SPRINGFIELD, Ill (WEHT) Gov. JB Pritzker has extended the disaster declaration and stay-at-home order until April 30.
The executive order that took effect on March 21 was originally slated to expire on April 7.
The disaster proclamation provides the governor the authority to sign additional executive orders, extending the Stay at Home order and suspending on-site learning in K-12 schools through the month of April.
“Illinois has one of the strongest public health systems in the nation – but even so, we aren’t immune to this virus’ ability to push our existing capacity beyond its limit. We need to maintain our course and keep working to flatten the curve.”
EXTENSION OF STAY AT HOME ORDER
The extension of the stay-at-home order will continue to permit a range of essential activities that will allow Illinoisans to meet their necessities while maintaining social distance from others. Grocery stores, gas stations, pharmacies and other businesses providing services deemed essential will not close.
As of March 30, preliminary reports from hospitals statewide show that 41 percent of adult ICU beds are “empty”, which means they are staffed and ready for immediate patient use, a two-percentage point decrease in a week. As far as ventilators, 68% are available statewide across Illinois, a four-percentage point drop in a week.
Statewide, about 35 percent of total ICU beds are occupied by COVID patients and about 24 percent of our total ventilators are occupied by COVID patients. The state remains within its capacity, and is working every day to increase its capacity to prepare for an anticipated surge in hospitalizations related to COVID-19 in the coming weeks.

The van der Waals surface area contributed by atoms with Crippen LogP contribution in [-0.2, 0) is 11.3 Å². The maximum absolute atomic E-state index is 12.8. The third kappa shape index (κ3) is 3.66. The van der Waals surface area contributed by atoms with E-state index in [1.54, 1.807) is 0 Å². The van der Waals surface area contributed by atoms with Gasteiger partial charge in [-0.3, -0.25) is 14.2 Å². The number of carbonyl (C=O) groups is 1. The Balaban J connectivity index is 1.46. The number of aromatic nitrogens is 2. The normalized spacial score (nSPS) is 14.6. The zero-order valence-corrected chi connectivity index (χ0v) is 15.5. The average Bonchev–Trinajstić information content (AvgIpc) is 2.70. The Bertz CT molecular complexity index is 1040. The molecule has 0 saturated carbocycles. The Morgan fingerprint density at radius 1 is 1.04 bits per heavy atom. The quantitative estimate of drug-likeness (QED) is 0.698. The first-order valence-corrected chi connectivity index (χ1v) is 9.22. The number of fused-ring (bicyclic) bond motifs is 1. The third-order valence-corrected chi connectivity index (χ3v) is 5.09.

Those experiencing symptoms should call a health care provider who will help arrange medical treatment without putting others at risk of exposure. The Illinois Department of Public Health has a statewide COVID-19 hotline and website to answer any questions from the public or to report a suspected case: call 1-800-889-3931 or visit IDPH.illinois.gov.
SUSPENSION OF ON-SITE LEARNING
On March 13, the governor announced a temporary statewide closure of all K-12 schools to minimize spread of COVID-19 across communities. Child care providers who have been licensed to operate to provide care to the children of essential workers will remain open.
Schools will transition from Act of God Days to Remote Learning Days, with days counting toward the school year. Each school district will create and implement a Remote Learning Day Plan to ensure all students, including students with disabilities and English Learners, receive instructional materials and can communicate with their teachers.
Schools can use up to five Remote Learning Planning Days at any time to prepare and refine their approaches to remote learning.
As a part of their recommendations, the advisory group recommended that grades be used only to increase students’ academic standing with a recommendation that any grades that schools give during this time be used as an opportunity for feedback and not an instrument for compliance.
(This story was originally published on March 31, 2020)